Not rated, 104 min. Directed by Lars von Trier. Starring Willem Dafoe, Charlotte Gainsbourg.
REVIEWED By Marc Savlov, Fri., Nov. 20, 2009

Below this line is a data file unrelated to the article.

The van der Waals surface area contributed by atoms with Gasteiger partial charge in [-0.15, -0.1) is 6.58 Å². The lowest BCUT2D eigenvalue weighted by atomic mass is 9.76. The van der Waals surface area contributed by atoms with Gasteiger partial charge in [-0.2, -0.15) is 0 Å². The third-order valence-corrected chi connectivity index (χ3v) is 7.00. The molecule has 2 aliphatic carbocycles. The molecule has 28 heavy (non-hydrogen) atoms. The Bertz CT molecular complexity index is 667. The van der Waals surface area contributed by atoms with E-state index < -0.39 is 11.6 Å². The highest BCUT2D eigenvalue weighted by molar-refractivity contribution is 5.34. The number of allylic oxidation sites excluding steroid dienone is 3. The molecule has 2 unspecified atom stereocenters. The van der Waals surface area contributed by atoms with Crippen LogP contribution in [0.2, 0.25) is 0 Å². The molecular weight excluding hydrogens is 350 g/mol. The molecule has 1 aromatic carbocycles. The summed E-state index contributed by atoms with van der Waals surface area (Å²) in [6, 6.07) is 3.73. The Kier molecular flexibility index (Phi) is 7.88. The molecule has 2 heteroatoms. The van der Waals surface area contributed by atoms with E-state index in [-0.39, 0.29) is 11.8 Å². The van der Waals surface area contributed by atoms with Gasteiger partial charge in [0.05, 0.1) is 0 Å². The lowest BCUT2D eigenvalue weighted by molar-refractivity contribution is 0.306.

Possibly the best argument against couples therapy ever, Antichrist is a tour-de-force trip inside the mind of a dangerously depressed man. That man is Danish filmmaker von Trier, and he has gone on record as having conceived and executed Antichrist in the wake of a deep depression. His film speaks the language of madness with astonishing fluency. Dreamlike and possessed of a terrible, doom-laden beauty, Antichrist provoked jeers and walkouts when it debuted at Cannes earlier this year, but, as everyone knows, film critics are cruel bastards and not to be trusted. That said, Antichrist is a flawed masterpiece and an example of highly personal auteurism that will either make you mad or drive you mad; either way, you're complicit in von Trier's vigorously compelling nightmare of love, death, and despair. Dafoe and Gainsbourg (daughter of Serge Gainsbourg and Jane Birkin) are fearless in their absolute commitment to their respective roles as He and She, a couple that we first witness voyeuristically as they make ferocious love in their bathroom. So rapturous is their slow-motion tussling that toothbrushes and toiletries are sent flying. So is their young son, who, mesmerized by the midnight snow falling just outside his bedroom, toddles out of his crib to an open window and from there to the unforgiving pavement below. The child's death and the immense, obliterating grief that both She and He experience in its wake lead them to seek therapeutic escape to Eden, as they call their cabin in the woods of the Pacific Northwest. He is a therapist and arrogantly assumes he can assuage She's pain by this ceremonial act of withdrawal. But She is beyond such quotidian psychological salves, and, as von Trier steers his couple into the dark forest primeval (or, more accurately, primevil), Antichrist becomes a genuine horror movie. Hieronymus Bosch would be proud. Cinematographer Anthony Dod Mantle, who previously shot the equally transgressive Julien Donkey-Boy and, more recently, the surprise megahit Slumdog Millionaire, probably won't receive the Oscar he deserves for his incredibly painterly and arresting work, but he damn well deserves it. Much has been made of Antichrist's alleged misogyny, but the horrors endured and encountered by He and She are, for the most part, shared abominations. It's a horrific film in the most literal sense of the word: One recoils from it not because it frightens (that would be eliciting terror) but because the audience is drawn into a state of sympathy toward the tragedy that befalls these two, which then curdles into empathetic revulsion. Of the two, horror is the more subversive, the longer-lasting, and the more artistic, and what von Trier has created with Antichrist is a horror film for adults, the sort of grim fairy tale that will resonate distressingly with people not normally given to reading Fangoria magazine or awaiting the umpteenth reiteration of Saw's torture porn slurry. Ironically, Antichrist contains graphic, and I mean graphic, scenes of both torture and porn, or at least vivid sexual intercourse, but it's all in the service of von Trier's nightmarish fantasy. It's probably a kindness that radical feminist Andrea Dworkin is already dead, because she'd likely set herself alight like one of those Vietnam-protesting monks had she lived to see von Trier's hellish vision of intergender relationships. In the film's most infamous sequence, He encounters a demonic and hideously mutilated fox in the tall grasses that surround the woods. "Chaos reigns," says the fox, presumably acting as proxy for von Trier's own battered psyche. Chaos reigns, indeed, but let's at least attempt to be as unflinchingly honest as von Trier: When has Chaos not? [Editor's note: An error of fact has been corrected in this review since original publication.]